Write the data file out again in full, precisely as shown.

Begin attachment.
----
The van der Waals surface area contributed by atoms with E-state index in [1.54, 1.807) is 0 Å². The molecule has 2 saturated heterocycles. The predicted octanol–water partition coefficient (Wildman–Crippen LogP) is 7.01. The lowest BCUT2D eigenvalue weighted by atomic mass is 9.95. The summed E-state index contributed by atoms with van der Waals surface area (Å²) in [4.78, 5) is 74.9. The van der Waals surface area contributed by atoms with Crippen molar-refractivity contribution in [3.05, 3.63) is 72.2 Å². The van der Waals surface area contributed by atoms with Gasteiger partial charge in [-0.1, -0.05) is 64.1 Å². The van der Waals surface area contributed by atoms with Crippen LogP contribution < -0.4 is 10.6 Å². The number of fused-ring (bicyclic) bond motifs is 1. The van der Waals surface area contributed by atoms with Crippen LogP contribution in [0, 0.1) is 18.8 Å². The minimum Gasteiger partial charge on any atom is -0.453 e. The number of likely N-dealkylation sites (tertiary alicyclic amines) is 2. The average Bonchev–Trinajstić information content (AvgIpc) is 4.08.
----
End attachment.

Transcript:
The van der Waals surface area contributed by atoms with E-state index in [1.54, 1.807) is 0 Å². The molecule has 2 saturated heterocycles. The predicted octanol–water partition coefficient (Wildman–Crippen LogP) is 7.01. The lowest BCUT2D eigenvalue weighted by atomic mass is 9.95. The summed E-state index contributed by atoms with van der Waals surface area (Å²) in [4.78, 5) is 74.9. The van der Waals surface area contributed by atoms with Crippen molar-refractivity contribution in [3.05, 3.63) is 72.2 Å². The van der Waals surface area contributed by atoms with Gasteiger partial charge in [-0.1, -0.05) is 64.1 Å². The van der Waals surface area contributed by atoms with Crippen LogP contribution < -0.4 is 10.6 Å². The number of fused-ring (bicyclic) bond motifs is 1. The van der Waals surface area contributed by atoms with Crippen LogP contribution in [0, 0.1) is 18.8 Å². The minimum Gasteiger partial charge on any atom is -0.453 e. The number of likely N-dealkylation sites (tertiary alicyclic amines) is 2. The average Bonchev–Trinajstić information content (AvgIpc) is 4.08.